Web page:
David Wertime is the co-founder of Tea Leaf Nation, an English-language website that analyzes Chinese media. Founded in December 2011, Tea Leaf Nation was acquired in September 2013 by the Foreign Policy Group, a division of the Washington Post Company.

David is also a ChinaFile Fellow at the Center on U.S.-China Relations. His writing has appeared in Foreign Policy, The Atlantic, and Huffington Post. He is a fellow at the Truman National Security Project and a full-time employee of the FP Group.

Before founding Tea Leaf Nation, Wertime practiced law in New York and Hong Kong. He first encountered China as a Peace Corps Volunteer, serving in Fuling, China from 2001 to 2003.

Wertime is a graduate of Yale College and Harvard Law School. He was born in Abington, Pennsylvania and raised in suburban Philadelphia. He currently lives in Washington, D.C.

Last Updated: November 7, 2016

Conversation

07.14.17

Liu Xiaobo, 1955-2017

Perry Link, Thomas Kellogg & more
When news this morning reached us that Nobel Peace Prize winner Liu Xiaobo had died, we invited all past contributors to the ChinaFile Conversation to reflect on his life and on his death. Liu died, still in state-custody, eight years into his 11-...

Conversation

02.10.17

Did Xi Just Outmaneuver Trump?

M. Taylor Fravel, Isaac Stone Fish & more
On the evening of February 9, U.S. President Donald Trump had what the White House described in a terse readout as a “lengthy” and “cordial” telephone conversation with Chinese President Xi Jinping. That alone is newsworthy, as the...

Media

01.19.17

The U.S. Media’s Unfortunate Obsession with One Beijing Rag

David Wertime
On January 11, during his confirmation hearing before the Senate Foreign Relations Committee, U.S. Secretary of State nominee Rex Tillerson raised eyebrows in Washington when he said, “We’re going to have to send China a clear signal that first the...

Viewpoint

12.09.16

I Think That Chinese Official Really Liked Me!

David Wertime & James Palmer
“Friendship” is everywhere in China, at least when it comes to dealing with foreigners. International societies are friendship associations. The stores once accessible only to foreign currency holders were called Friendship Stores. Provincial cities...

Media

09.14.16

The Chinese Democratic Experiment that Never Was

David Wertime
Protesters in southern China are up in arms. They feel that Beijing’s promises that they’d be able to vote for their own local leaders have been honored in the breach. They’re outraged at the show of force in the face of peaceful protest, and...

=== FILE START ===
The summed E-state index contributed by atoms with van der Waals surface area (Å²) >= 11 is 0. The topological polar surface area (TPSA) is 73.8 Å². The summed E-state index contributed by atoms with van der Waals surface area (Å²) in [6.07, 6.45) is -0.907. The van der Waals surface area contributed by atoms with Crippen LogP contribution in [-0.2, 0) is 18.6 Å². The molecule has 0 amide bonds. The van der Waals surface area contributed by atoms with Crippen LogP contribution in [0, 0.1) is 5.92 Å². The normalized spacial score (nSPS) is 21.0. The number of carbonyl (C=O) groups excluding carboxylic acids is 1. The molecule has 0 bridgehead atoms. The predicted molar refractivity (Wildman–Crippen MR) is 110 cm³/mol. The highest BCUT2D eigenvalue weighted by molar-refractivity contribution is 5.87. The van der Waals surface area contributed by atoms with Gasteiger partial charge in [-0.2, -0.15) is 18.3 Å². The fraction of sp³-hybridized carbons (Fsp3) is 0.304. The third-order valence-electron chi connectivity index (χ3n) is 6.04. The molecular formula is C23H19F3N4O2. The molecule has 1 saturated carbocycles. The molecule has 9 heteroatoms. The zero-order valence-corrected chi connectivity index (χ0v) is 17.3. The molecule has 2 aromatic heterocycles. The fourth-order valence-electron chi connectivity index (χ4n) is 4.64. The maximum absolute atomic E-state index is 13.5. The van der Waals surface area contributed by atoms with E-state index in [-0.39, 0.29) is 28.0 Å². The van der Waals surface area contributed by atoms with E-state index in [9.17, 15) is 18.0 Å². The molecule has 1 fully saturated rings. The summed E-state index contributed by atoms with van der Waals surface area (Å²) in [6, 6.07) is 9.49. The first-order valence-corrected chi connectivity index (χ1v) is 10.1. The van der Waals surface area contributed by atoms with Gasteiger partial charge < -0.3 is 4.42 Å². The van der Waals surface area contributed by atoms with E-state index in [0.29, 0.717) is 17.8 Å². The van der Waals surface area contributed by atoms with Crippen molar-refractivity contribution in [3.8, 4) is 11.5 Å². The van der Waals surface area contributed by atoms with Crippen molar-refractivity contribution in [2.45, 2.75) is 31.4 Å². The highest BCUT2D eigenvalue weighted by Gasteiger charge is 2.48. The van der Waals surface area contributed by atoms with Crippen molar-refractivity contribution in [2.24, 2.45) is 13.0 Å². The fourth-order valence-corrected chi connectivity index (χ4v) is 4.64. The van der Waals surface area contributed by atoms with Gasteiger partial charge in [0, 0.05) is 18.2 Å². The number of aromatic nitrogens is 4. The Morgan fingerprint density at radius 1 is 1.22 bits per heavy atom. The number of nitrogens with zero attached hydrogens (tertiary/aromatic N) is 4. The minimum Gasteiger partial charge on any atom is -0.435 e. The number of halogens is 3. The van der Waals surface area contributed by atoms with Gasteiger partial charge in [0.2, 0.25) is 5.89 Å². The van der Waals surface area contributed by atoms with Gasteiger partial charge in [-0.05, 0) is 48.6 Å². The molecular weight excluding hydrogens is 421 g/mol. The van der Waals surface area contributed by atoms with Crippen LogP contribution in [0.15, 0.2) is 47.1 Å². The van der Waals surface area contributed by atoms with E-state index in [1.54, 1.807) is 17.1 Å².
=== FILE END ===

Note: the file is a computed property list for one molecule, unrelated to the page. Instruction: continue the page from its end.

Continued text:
Conversation

07.20.16

How Should the Republican Party Approach China Policy?

Peter Navarro, Patrick Chovanec & more
On Tuesday, delegates to the Republican National Convention in Cleveland, Ohio, chose Donald J. Trump as their nominee for President of the United States. We asked a range of contributors how the Republican Party should approach China policy.

Conversation

06.30.16

Where Is China’s Internet Headed?

David Schlesinger, Jeremy Goldkorn & more
Lu Wei, the often combative Chinese official known as China’s “Internet Czar,” will step down, and is to be replaced by a former deputy of Chinese leader Xi Jinping. The personnel change comes after a period of mounting restrictions on China’s...

Media

05.20.16

The Chinese Trolls Who Pump Out 488 Million Fake Social Media Posts

David Wertime
They are the most hated group in Chinese cyberspace. They are, to hear their ideological opponents tell it, “fiercely ignorant,” keen to “insert themselves in everything,” and preen as if they were “spokesmen for the country.” Westerners bemoan...

Conversation

04.06.16

China in the Panama Papers

Andrew J. Nathan, Bill Bishop & more
The overseas wealth of several relatives of senior Chinese leaders has come to light in an International Consortium of Investigative Journalists (ICIJ) report, part of the analysis by a group of media outlets of more than 11 million documents leaked...

Media

04.05.16

Chinese Censors Rush to Make ‘Panama Papers’ Disappear

David Wertime
On April 3, the Washington, D.C.-based non-profit International Committee of Investigative Journalists dropped what struck many as a bombshell: news that a leaked trove of 11.5 million previously secret files from Panama-based law firm Mossack...

Media

12.30.15

After Deadly Chinese Landslide, Word Games Begin

David Wertime
On December 20, a tidal wave of red dirt and construction waste descended on Guangming New District, part of the Chinese southern megacity of Shenzhen, burying whole buildings and sending residents scrambling in fright. Those facts, captured in...

Conversation

12.15.15

Can an Alibaba ‘Morning Post’ Aid China’s Image Overseas?

Bethany Allen-Ebrahimian, David Wertime & more
Chinese e-commerce giant Alibaba is buying the Hong Kong media group of the South China Morning Post (SCMP), the leading independent English-language newspaper in the former British colony where freedom of the press has resisted control by the...

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How can a little girl be a “prostitute?” Many in China are asking this question after a set of government officials in Lueyang, Shaanxi province, were caught having sex with a minor but found guilty of the lesser crime of “patronizing an underage prostitute” (嫖宿幼女罪) rather than statutory

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